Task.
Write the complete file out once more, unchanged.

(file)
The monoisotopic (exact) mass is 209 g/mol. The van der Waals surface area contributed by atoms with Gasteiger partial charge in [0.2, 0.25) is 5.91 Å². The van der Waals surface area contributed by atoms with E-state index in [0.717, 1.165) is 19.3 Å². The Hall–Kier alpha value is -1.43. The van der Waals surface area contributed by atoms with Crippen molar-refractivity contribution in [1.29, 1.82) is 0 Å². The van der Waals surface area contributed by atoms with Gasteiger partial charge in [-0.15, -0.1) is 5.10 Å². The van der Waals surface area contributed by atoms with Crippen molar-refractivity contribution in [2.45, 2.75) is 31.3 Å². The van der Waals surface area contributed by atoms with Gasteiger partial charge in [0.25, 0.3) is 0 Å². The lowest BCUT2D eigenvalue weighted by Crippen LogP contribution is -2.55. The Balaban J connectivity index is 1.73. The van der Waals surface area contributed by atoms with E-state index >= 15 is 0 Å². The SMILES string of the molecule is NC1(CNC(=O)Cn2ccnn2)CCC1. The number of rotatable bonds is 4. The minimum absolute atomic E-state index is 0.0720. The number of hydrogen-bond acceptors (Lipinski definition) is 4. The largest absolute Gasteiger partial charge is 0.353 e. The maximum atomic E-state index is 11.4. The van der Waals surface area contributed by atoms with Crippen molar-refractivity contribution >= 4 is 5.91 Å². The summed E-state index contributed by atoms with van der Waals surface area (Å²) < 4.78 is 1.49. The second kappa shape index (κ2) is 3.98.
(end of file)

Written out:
The monoisotopic (exact) mass is 209 g/mol. The van der Waals surface area contributed by atoms with Gasteiger partial charge in [0.2, 0.25) is 5.91 Å². The van der Waals surface area contributed by atoms with E-state index in [0.717, 1.165) is 19.3 Å². The Hall–Kier alpha value is -1.43. The van der Waals surface area contributed by atoms with Crippen molar-refractivity contribution in [1.29, 1.82) is 0 Å². The van der Waals surface area contributed by atoms with Gasteiger partial charge in [-0.15, -0.1) is 5.10 Å². The van der Waals surface area contributed by atoms with Crippen molar-refractivity contribution in [2.45, 2.75) is 31.3 Å². The van der Waals surface area contributed by atoms with Gasteiger partial charge in [0.25, 0.3) is 0 Å². The lowest BCUT2D eigenvalue weighted by Crippen LogP contribution is -2.55. The Balaban J connectivity index is 1.73. The van der Waals surface area contributed by atoms with E-state index >= 15 is 0 Å². The SMILES string of the molecule is NC1(CNC(=O)Cn2ccnn2)CCC1. The number of rotatable bonds is 4. The minimum absolute atomic E-state index is 0.0720. The number of hydrogen-bond acceptors (Lipinski definition) is 4. The largest absolute Gasteiger partial charge is 0.353 e. The maximum atomic E-state index is 11.4. The van der Waals surface area contributed by atoms with Crippen molar-refractivity contribution >= 4 is 5.91 Å². The summed E-state index contributed by atoms with van der Waals surface area (Å²) < 4.78 is 1.49. The second kappa shape index (κ2) is 3.98.